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Paper plant aims to buy straw from farmers, provide fertilizer
By WHITNEY PIPKIN
(Dec. 6, 2016) A $2 billion manufacturing plant under construction in Virginia’s Chesterfield County intends to turn a byproduct for farmers into a farm-ready fertilizer — and paper products.
The Chinese company Shandong Tranlin Paper Co., which is doing business in the United States under the name Vastly, has more than 200 patents on its complex process to turn wheat straw from local farms into pulp for paper products and soil amendments that are then sold back to farmers.
The plant will extract humic acid from the straw, a process Vastly executives say is a cleaner alternative than deriving it from coal, as is the case with many comparable products.
“What’s interesting about our humic and fulvic acids is that they’re derived from plants and for plants,” said Ian Ayers, Vastly’s director of digital strategy. That means “the molecules are so much smaller and that can help make the organic acids more available to the plants.”
Vastly is looking for farmers interested in testing the product on their own soil and those willing to sell their wheat straw to the plant once it is up and running.
That process, however, could take a while. While the 850-acre facility plans to employ about 2,000 people by 2020, the company’s leadership first has to wade through a prolonged process of collecting the 20-plus permits necessary to operate a first-of-its-kind facility in the state.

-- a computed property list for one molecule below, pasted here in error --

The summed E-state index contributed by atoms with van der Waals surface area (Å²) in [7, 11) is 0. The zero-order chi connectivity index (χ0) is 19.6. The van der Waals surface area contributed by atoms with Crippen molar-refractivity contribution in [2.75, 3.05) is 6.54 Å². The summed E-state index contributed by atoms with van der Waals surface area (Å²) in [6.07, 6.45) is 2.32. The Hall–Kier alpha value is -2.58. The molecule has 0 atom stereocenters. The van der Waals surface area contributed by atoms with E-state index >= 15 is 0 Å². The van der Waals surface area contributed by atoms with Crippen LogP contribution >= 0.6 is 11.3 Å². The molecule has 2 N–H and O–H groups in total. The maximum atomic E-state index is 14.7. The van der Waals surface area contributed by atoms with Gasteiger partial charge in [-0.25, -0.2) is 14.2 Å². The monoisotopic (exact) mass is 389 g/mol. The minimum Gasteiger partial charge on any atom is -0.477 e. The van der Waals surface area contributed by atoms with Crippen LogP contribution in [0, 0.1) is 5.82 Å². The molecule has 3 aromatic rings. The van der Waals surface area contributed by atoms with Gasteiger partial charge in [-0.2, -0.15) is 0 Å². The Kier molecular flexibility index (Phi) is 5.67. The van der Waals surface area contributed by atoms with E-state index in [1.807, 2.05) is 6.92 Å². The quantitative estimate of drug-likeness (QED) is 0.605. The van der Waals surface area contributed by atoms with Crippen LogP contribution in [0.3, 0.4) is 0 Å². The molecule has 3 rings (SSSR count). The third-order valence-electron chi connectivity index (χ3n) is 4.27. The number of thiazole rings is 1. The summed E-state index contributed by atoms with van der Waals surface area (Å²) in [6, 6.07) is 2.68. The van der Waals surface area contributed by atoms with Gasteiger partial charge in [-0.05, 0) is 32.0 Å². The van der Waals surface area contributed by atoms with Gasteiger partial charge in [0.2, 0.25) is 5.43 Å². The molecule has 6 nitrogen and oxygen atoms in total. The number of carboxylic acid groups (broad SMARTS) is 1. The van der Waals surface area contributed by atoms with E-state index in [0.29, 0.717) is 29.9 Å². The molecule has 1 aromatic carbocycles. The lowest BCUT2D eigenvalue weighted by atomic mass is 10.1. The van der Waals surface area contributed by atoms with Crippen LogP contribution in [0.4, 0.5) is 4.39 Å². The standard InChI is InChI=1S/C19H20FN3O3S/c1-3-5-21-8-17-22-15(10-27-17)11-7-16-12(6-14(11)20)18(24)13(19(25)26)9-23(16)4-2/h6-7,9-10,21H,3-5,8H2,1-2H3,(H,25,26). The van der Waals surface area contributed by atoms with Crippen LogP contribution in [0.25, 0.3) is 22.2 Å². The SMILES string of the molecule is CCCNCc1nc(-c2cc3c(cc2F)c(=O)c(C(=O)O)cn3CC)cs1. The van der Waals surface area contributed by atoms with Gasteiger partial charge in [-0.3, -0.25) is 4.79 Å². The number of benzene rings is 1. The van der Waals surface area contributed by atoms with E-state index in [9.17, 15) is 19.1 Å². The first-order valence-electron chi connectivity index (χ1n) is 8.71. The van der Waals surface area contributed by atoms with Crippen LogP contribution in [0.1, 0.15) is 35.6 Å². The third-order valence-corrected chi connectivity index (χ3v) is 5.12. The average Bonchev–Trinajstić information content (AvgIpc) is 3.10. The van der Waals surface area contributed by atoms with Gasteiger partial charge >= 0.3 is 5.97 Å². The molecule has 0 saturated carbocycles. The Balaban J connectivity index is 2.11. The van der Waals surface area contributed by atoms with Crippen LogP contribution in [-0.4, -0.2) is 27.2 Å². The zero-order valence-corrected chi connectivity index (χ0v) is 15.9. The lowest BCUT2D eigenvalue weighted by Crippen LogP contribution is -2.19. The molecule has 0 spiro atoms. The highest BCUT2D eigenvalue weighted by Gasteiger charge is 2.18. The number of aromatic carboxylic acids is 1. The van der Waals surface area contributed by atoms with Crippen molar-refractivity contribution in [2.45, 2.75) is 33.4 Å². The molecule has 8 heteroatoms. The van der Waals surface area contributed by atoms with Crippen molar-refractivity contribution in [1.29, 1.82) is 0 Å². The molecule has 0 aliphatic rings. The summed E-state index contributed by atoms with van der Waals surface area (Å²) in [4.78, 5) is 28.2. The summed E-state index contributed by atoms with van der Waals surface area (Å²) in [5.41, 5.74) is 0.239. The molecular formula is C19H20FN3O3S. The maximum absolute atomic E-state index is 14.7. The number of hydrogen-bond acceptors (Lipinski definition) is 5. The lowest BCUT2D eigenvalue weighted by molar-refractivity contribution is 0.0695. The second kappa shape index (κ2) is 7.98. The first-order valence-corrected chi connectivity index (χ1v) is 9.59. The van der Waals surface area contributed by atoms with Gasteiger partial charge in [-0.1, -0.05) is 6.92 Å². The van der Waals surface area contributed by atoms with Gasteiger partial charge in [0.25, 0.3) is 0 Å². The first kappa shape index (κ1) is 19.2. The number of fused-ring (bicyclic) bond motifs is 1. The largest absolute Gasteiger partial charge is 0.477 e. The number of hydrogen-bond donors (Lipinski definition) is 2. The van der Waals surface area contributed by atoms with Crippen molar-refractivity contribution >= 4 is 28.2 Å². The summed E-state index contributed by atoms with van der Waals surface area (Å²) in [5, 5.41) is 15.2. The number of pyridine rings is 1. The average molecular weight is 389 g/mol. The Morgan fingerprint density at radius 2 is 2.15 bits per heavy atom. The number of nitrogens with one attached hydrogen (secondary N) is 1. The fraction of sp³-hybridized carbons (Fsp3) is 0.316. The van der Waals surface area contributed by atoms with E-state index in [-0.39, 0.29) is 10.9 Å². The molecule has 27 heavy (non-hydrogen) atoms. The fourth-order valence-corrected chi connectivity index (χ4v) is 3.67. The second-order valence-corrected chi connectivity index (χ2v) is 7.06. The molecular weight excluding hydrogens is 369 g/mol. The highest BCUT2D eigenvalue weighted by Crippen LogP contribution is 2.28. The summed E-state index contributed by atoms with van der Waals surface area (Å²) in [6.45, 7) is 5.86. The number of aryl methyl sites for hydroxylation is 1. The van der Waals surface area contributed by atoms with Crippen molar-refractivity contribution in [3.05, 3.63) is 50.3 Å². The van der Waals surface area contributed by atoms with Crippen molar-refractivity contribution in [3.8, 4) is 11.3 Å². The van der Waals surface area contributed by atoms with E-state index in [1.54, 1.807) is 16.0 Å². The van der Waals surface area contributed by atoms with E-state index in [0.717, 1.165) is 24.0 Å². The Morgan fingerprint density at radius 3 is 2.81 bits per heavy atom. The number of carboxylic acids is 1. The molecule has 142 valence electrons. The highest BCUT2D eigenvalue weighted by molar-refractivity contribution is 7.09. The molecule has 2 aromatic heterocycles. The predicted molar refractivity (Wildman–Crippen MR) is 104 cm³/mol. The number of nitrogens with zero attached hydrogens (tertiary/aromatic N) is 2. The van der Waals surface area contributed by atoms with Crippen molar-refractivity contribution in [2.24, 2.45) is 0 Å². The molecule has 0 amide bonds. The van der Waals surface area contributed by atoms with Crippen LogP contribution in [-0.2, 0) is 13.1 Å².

To that end, Vastly brought on as a senior adviser Bob Burnley, former director of the state Department of Environmental Quality, which will issue many of the permits, in part to help them navigate the permitting minefield.
Vastly will, for example, need to purchase credits for nitrogen and some phosphorous from the state’s trading program to maintain its wastewater discharge permit, because the state decided a decade ago, during Burnley’s tenure, that the Chesapeake Bay had reached its capacity for nitrogen and phosphorous discharges from such industrial facilities.
Despite the obstacles, Burnley said the company is bringing a technology to the states that doesn’t exist here and that “I think is really going to demonstrate to all of us how manufacturing should be done.”
Yue Zhu, Vastly’s director of strategic development, said it might take 18 more months to acquire the permits alone, and then another two years for construction to be complete. The plant would then open around 2019 to produce between 200 and 400 metric tons of paper products per year.
Those paper products, including paper towels and bath and facial tissue, will be a light brown or “wheat” color because the manufacturer does not use the bleaching chemicals that have created environmental issues at other paper mills.
At full capacity, the plant will also produce about a half-million metric tons of its “biostimulant” fertilizer product, the company said. Vastly already has a sales license from the commonwealth, where farmers and home growers can now purchase the China-made equivalent of their product, called BetterRoots.
Though one of the company’s “earth restorative” goals is to eventually reduce the amount of chemically derived fertilizer farmers use on their crops by replacing it with this product, Zhu said much research is still needed to ensure farmers’ yields wouldn’t be affected.
“That’s our goal — to encourage more farmers to switch to an organic biostimulant like ours and reduce their chemical fertilizer, but we don’t want to rush into it,” he said.
Kevin Engel, owner and operator of Engel Family Farms, who grows corn, soybeans, wheat and other plants on land in 17 Virginia counties, is one of the farmers who has tried the Vastly product.
He said his initial results with the product were “positive” and merited further study.
In China, Tranlin has been growing for three decades largely because it created a market for the straw byproduct from farmers’ wheat harvests, which had typically been burned in the field.
For farmers who had typically left their straw in the field to compost or sold it to the construction industry, Zhu said this might provide another option.